How Have Trade Tariffs Impacted Commodity Prices?

There are significant headwinds for commodity prices - and the mining stocks that are dependent on them

Morningstar Equity Analysts 2 July, 2018 | 12:32AM

commodities natural resources Trump trade tariffs basic materials

The Trump administration's imposition of steel and aluminium tariffs made waves early in 2018, driving share prices for steel and aluminium producers sharply higher. Although we've increased our forecasts for near-term U.S. steel prices and the U.S. Midwest aluminium premium, we maintain a negative long-term outlook for both industries.

We expect substantial global overcapacity will cause most industrial metals companies to fall short of earning their cost of capital over the decade to come. Additionally, with the tariff programme now in place, we contend that all near-term positive catalysts have now been exhausted and we see asymmetrical downside risk due to our outlook that both steel and aluminium prices will decline materially in the years to come.

On the demand side, the key factors underpinning our bearish outlook are our below-consensus forecast for Chinese fixed-asset investment and fading benefits from the Chinese stimulus. While some may look hopefully upon India to pick up the slack, we believe India remains several years away from being the next major driver of global metals consumption. On the supply side, we expect Chinese structural overcapacity to remain in place for both steel and aluminium, as elevated metals prices have created incentive for the addition of new supply.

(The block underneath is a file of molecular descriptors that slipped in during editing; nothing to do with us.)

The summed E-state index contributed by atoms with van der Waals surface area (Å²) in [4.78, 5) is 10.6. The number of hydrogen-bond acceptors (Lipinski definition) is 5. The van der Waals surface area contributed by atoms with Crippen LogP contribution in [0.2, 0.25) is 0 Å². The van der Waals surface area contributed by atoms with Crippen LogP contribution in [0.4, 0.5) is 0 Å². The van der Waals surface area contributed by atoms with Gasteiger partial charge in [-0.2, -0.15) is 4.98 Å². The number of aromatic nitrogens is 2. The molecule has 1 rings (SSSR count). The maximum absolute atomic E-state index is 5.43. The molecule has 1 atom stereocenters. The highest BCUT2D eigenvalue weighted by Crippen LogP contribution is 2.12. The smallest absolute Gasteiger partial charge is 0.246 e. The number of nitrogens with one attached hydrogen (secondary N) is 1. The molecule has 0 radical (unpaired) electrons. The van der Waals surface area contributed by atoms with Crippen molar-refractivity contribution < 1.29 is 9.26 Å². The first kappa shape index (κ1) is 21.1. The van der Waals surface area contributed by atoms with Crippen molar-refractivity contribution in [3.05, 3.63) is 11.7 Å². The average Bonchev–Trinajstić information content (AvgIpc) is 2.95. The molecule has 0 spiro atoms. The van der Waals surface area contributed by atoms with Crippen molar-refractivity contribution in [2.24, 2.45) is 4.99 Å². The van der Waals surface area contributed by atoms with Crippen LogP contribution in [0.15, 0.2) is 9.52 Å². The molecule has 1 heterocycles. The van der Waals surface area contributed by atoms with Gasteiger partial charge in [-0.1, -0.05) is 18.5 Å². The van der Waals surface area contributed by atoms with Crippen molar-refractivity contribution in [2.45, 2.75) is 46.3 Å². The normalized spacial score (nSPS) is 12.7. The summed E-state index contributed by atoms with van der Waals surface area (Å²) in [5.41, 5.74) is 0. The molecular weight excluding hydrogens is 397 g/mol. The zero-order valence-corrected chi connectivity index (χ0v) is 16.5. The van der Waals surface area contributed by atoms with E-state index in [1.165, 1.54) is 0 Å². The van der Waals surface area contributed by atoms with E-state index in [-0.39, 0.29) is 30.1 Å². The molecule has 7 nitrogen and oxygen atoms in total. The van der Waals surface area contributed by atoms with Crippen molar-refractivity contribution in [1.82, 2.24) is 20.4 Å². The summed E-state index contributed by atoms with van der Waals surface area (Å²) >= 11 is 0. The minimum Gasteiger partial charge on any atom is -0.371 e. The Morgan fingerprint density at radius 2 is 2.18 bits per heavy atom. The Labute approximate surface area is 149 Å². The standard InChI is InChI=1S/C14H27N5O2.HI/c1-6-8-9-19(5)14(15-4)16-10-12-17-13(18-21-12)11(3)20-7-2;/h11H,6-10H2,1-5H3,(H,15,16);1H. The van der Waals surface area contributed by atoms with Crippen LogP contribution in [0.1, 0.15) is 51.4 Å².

With few exceptions, we still see mined commodity and miner share prices as overvalued, propped up by the sustained Chinese stimulus. Iron ore's relative buoyancy since early 2016 is emblematic of most industrial commodities. Recent conditions have been highly favourable for miners, particularly the bulk miners, as exemplified by 2017 adjusted earnings for Rio Tinto (RIO), which were up nearly nine-fold from 2015 levels.

We do not expect this to last. With China's credit growth slowing, we still expect mined commodity prices for products such as copper, iron ore, and alumina to fall materially and for share prices to follow. Accordingly, the miners we cover are substantially overvalued. We expect a structural change in demand growth from China as its economy matures and makes the transition toward less commodity-intensive and more consumption-driven growth. High-cost miners and those with outsize exposure to iron ore and coking coal tend to look the most overvalued.

What About Gold?

Gold is among the few mined commodities that isn't directly tied to the fortunes of Chinese fixed-asset investment. Despite the Fed's ongoing rate hikes and balance sheet reduction, gold investment in exchange-traded fund holdings remains as high as it did when rates were meaningfully lower. As real yields on U.S. Treasuries and other safe-haven asset prices rise, the opportunity cost of holding gold will rise. Through the second quarter, however, prices have hovered around $1,300 per ounce.